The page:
No. 1  (1961)

No. 1 (1961)

Lastly, in No.8 (1964), the wall text emphasizes how:

Rothko’s black paintings are often discussed in terms of the artist’s own struggles with illness and depression. But in the visible spectrum, black is the absorption of all colors - look closely here for the variations in tone and hue across the painting’s dark surface.” (MFA Wall Text)

Here, more so than in any of the other works on display, Rothko forces viewers to immerse themselves in close looking - for with just a cursory glance, they might miss the subtle differences in the black paints used.

No. 8  (1964)

No. 8 (1964)

In my brief time at the MFA, I was able to witness, firsthand, how people’s experiences of Rothko’s differ. Some people scrutinize with close looking. Some people sit and contemplate. And some people stand, get consumed by the canvas, and cry. The emotions of the viewer, thus mirror the emotions imbued in the canvas - in Rothko’s case, with color. 

No. 10  (1949)

No. 10 (1949)

Xx, Maia
 

Late Night: Color Rx at Vessel Gallery

 

For the third and final show of Color Rx: Humanoid, we decided to do something a little different. Something a little more experiential. And something a lot more tasty. 

On February 18th, 2018, Vessel Gallery hosted a Late Night for Color Rx, and here's how it went: 

Visitors walked in and encountered me, fully clad in a lab coat (thanks MCB Department!), sitting at a prescription counter reminiscent of pharmacy windows. Each person was asked to write down how they were feeling on an index card. I would then correlate their sentiment to a prescriptive color, and change the light color in the space to reflect their result. 

With their prescription in hand, visitors could then approach the treats table and redeem their prescription for a correlated snack color (and another of their choosing, just for good measure):

Red/pink: flirty sangria 

Orange: rejuvenating tea 

Yellow: energizing lemonade

Green: pistachio cookie 

Blue: refreshing mint

Purple: decadent chocolate 

After visitors were treated and treated, they were free to roam about the space and soak in the light show, view the polaroid photo display of past visitors, and write down their colored thoughts in the journal by the static glass display.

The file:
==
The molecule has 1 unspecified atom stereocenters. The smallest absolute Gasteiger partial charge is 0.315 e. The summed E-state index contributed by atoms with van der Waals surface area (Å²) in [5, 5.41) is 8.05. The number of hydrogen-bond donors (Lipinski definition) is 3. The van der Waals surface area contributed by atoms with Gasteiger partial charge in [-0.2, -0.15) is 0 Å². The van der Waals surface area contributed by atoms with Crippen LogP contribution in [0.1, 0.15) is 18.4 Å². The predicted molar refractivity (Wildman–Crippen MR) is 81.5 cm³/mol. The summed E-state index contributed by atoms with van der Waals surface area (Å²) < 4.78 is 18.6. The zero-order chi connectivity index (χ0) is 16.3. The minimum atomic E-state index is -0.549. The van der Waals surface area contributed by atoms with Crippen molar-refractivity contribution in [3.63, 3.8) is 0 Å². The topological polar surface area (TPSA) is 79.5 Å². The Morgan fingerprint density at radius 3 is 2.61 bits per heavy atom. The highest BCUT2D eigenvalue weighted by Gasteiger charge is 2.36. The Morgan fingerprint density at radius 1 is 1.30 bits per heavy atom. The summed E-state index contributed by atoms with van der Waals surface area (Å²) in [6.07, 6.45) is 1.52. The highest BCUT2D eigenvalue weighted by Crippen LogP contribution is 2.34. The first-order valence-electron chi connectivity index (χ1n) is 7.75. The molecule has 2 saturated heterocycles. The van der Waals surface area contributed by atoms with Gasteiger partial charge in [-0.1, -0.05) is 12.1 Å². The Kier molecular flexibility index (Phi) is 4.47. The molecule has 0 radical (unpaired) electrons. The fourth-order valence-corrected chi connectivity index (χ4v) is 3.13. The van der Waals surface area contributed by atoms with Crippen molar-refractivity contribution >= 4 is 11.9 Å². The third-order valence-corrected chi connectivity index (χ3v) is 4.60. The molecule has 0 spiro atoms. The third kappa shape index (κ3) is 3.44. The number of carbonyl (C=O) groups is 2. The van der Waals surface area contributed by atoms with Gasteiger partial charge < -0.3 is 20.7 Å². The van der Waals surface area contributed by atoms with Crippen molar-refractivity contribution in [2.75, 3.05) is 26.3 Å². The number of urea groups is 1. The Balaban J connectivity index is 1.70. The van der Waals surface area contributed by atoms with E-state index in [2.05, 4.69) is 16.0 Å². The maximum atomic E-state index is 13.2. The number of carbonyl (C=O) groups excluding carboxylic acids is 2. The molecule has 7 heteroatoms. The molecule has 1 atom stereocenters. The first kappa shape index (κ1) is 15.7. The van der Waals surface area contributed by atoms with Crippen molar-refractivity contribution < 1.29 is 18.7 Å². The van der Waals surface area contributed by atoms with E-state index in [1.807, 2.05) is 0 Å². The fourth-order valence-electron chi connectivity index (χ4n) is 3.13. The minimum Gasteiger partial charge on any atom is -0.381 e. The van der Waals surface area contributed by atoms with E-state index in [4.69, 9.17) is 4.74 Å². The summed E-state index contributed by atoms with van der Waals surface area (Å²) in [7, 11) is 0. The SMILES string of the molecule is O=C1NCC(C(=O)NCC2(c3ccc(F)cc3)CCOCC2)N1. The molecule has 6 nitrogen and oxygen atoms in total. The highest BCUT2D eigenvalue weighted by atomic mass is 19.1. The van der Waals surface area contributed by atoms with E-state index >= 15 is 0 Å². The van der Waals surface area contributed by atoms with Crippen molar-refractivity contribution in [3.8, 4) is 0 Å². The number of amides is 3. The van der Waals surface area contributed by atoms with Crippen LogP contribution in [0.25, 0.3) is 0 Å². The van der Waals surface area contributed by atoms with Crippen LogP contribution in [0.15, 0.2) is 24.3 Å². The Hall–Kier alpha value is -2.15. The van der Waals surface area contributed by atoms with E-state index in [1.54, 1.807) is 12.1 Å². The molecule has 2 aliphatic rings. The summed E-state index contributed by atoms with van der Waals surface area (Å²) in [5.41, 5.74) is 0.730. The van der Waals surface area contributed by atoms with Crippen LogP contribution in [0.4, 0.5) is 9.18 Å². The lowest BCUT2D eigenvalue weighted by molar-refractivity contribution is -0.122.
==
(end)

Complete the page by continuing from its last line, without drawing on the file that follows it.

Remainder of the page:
All in all, the Late Night allowed for more mingling, discussing, and basking in color, light, and good vibes. 

So thank you to everyone who rolled on through and here's hoping that you left with a colorful pick me up!

Special thanks to my helper for the night, Sofia, who probably said "Here's the sangria, it's flirty, it's fruity, it's sensual" a good 45 times over the course of the evening. 

And, of course, a huge thanks to Essa Lucienne for hosting this three-run-show in her gorgeous exhibition space, assembling the magical hallway light fixtures, and for being an absolute visionary. 

I'm over the moon that colors have made people as happy as they make me :)

Xx, Maia 
 

All About Ultraviolet

 

Last week, Pantone announced the color of the year for 2018. This is big, in color news, mind you. Pantone practically says "Jump!" and designers around the world say, "In what color?" 

For 2018, Pantone enchants us with Ultraviolet.

Here, give it a listen while you give the rest of this post a read: 

You and I both know that I sense that colors have personalities. Hence my whole concept of Color Rx. So, to read Pantone's take on the emotional connectivity of this color really made my day:

"Inventive and imaginative, Ultra Violet lights the way to what is yet to come."

"Historically, there has been a mystical or spiritual quality attached to Ultra Violet. The color is often associated with mindfulness practices, which offer a higher ground to those seeking refuge from today’s over-stimulated world. The use of purple-toned lighting in meditation spaces and other gathering places energizes the communities that gather there and inspire connection."

- Pantone Color of the Year Announcement

Courtesy of www.Pantone.com

Courtesy of www.Pantone.com

Ultraviolet has long been known for its spiritual capacity - especially in my family. I can think back to several instances in which I've been encouraged to surround people and places in "violet light." For example, during Hurricane Irma that was projected to barrel towards Miami, causing my friends and family to evacuate, I was asked to surround our home in violet light. To simply visualize the purple-ish aura around our house in order to keep it safe. 

Maroon 5 Concert, 2014

Maroon 5 Concert, 2014

With such a potent, meditative quality, this hue has also been a longstanding feature in movements across art history. Expertly spelled out in Artsy's post, "What Art History Tells Us about Ultra Violet, Pantone’s Color of the Year," here are some of the most salient combinations of emotion & art: 

"[Monet's] enthusiasm rubbed off on his Impressionist peers, and soon the group’s penchant for the hue was being described as “violettomania,” a purported symptom of hysteria. Supporters of the Impressionists, however, believed they had “an acute perceptual facility that allowed them to see ultraviolet light at the extreme edge of the spectrum, invisible to others’ eyes,” as Stella Paul explains in her book Chromophilia: The Story of Color in Art."